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Before you think I’m giving out recipes for soup, don’t worry… my skills in the kitchen amount to piercing a plastic film and popping in the microwave for 3 minutes!
I recently came across Detroit SOUP on BBC News 24 whilst doing some channel surfing. It describes itself as a ‘micro-granting dinner celebrating and supporting creative projects in Detroit’. So what does that mean? For a $5 donation, those attending the SOUP get food (soup!), a chance to network and a vote. There are presentations by various entrepreneurs looking to raise funding for local projects which range from environmental, social justice and community projects to art, fashion and technology, and each attendee gets to vote on the project they think is worthy of the money raised from the donations on the night.
The Detroit SOUP is a genuine grassroots movement which is aimed at reversing the decline in Detroit over many years as a result of the collapse of the car industry and the bankruptcy of the city in 2013. The empowerment of local communities can only be good for business, and as communities look to improve the visual, educational, employment and cultural aspects in their local area then entrepreneurs, new businesses and investment often follow. You only need to look at the development of Shoreditch in London to see how it has gone from another run down inner city area in the East End to a hipster paradise for trendy young technology entrepreneurs with big beards and eye water inducing skinny jeans. The change has been driven not by government initiatives but by those in the creative industries and the hip technology companies (such as, SoundCloud and TweetDeck) centred around ‘Silicon Roundabout’.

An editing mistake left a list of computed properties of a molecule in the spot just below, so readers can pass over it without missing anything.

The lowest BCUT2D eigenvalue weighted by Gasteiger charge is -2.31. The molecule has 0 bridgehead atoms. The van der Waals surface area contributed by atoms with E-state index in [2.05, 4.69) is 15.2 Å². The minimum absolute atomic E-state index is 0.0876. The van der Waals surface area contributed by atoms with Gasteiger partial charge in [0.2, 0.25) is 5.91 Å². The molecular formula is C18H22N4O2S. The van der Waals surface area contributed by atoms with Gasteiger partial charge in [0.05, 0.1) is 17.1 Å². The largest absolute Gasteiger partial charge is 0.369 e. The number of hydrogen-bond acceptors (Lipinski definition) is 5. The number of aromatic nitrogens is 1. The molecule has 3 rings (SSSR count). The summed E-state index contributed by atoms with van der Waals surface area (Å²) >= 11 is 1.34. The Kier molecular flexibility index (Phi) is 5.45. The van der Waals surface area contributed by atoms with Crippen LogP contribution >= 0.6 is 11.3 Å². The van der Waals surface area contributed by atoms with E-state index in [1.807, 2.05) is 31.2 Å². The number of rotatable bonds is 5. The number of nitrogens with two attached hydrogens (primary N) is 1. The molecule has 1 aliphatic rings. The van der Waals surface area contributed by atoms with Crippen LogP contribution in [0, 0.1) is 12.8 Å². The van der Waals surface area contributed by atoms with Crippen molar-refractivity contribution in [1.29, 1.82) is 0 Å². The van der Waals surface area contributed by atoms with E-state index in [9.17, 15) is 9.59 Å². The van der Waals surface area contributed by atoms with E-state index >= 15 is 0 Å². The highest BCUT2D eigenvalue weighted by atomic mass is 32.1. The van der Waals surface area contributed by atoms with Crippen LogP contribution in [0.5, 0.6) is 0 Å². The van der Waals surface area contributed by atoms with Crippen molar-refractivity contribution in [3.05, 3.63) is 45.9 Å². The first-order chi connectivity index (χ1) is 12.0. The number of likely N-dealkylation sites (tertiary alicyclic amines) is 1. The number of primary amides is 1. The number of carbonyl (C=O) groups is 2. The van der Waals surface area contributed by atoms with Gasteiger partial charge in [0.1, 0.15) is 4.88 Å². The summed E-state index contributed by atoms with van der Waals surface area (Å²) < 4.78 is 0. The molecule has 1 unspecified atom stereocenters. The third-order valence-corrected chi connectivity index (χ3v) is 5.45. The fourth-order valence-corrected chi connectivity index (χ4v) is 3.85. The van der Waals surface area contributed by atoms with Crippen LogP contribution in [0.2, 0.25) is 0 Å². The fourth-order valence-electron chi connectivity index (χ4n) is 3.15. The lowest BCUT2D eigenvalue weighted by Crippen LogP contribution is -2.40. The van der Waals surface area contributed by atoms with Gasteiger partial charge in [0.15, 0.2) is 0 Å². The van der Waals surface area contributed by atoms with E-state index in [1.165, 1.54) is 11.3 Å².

Over 5 years and 95 dinners, the Detroit SOUP has now raised around $85,000 for local projects. In addition, and equally as important, they have a local community which is networking, sharing ideas and resources and being part of a catalyst for change. Perhaps in contrast with the current UK general election, young people who attend the SOUP feel they have a vote which will actually make a difference to their own community and get a chance to meet those presenting and ask questions.
The great thing about the idea is that it is easily replicated and there are now SOUPS starting to spring up all over the world.
If you’re interested in starting a SOUP in your local area then I’d love to hear about it and discuss with you. Please contact Angus McGuire on 01383 721 621.

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